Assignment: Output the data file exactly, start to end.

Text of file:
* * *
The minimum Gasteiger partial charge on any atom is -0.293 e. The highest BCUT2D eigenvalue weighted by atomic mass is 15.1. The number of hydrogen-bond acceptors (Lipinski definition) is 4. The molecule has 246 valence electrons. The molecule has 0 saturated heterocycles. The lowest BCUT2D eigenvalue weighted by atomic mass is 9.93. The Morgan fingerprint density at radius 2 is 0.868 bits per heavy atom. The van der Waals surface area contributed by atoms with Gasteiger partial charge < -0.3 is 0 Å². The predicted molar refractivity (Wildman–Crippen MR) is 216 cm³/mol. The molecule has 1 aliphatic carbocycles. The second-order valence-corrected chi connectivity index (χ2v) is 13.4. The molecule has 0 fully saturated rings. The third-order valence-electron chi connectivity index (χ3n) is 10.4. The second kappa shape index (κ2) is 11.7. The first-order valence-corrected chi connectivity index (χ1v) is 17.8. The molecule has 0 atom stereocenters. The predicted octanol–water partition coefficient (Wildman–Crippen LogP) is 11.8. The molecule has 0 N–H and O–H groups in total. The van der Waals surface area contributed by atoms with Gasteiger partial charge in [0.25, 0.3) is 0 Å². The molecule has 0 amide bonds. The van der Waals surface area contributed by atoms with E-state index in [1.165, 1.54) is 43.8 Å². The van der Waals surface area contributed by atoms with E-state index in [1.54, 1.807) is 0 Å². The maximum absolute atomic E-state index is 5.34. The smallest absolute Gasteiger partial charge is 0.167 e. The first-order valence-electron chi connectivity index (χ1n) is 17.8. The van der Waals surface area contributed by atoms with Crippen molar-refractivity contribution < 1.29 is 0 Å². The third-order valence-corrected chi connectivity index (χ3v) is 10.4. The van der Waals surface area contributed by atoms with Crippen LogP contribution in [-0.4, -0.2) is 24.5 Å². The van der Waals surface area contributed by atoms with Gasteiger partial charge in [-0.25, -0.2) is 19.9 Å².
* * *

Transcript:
The minimum Gasteiger partial charge on any atom is -0.293 e. The highest BCUT2D eigenvalue weighted by atomic mass is 15.1. The number of hydrogen-bond acceptors (Lipinski definition) is 4. The molecule has 246 valence electrons. The molecule has 0 saturated heterocycles. The lowest BCUT2D eigenvalue weighted by atomic mass is 9.93. The Morgan fingerprint density at radius 2 is 0.868 bits per heavy atom. The van der Waals surface area contributed by atoms with Gasteiger partial charge < -0.3 is 0 Å². The predicted molar refractivity (Wildman–Crippen MR) is 216 cm³/mol. The molecule has 1 aliphatic carbocycles. The second-order valence-corrected chi connectivity index (χ2v) is 13.4. The molecule has 0 fully saturated rings. The third-order valence-electron chi connectivity index (χ3n) is 10.4. The second kappa shape index (κ2) is 11.7. The first-order valence-corrected chi connectivity index (χ1v) is 17.8. The molecule has 0 atom stereocenters. The predicted octanol–water partition coefficient (Wildman–Crippen LogP) is 11.8. The molecule has 0 N–H and O–H groups in total. The van der Waals surface area contributed by atoms with Gasteiger partial charge in [0.25, 0.3) is 0 Å². The molecule has 0 amide bonds. The van der Waals surface area contributed by atoms with E-state index in [1.165, 1.54) is 43.8 Å². The van der Waals surface area contributed by atoms with E-state index in [1.54, 1.807) is 0 Å². The maximum absolute atomic E-state index is 5.34. The smallest absolute Gasteiger partial charge is 0.167 e. The first-order valence-electron chi connectivity index (χ1n) is 17.8. The van der Waals surface area contributed by atoms with Crippen molar-refractivity contribution < 1.29 is 0 Å². The third-order valence-corrected chi connectivity index (χ3v) is 10.4. The van der Waals surface area contributed by atoms with Crippen LogP contribution in [-0.4, -0.2) is 24.5 Å². The van der Waals surface area contributed by atoms with Gasteiger partial charge in [-0.25, -0.2) is 19.9 Å².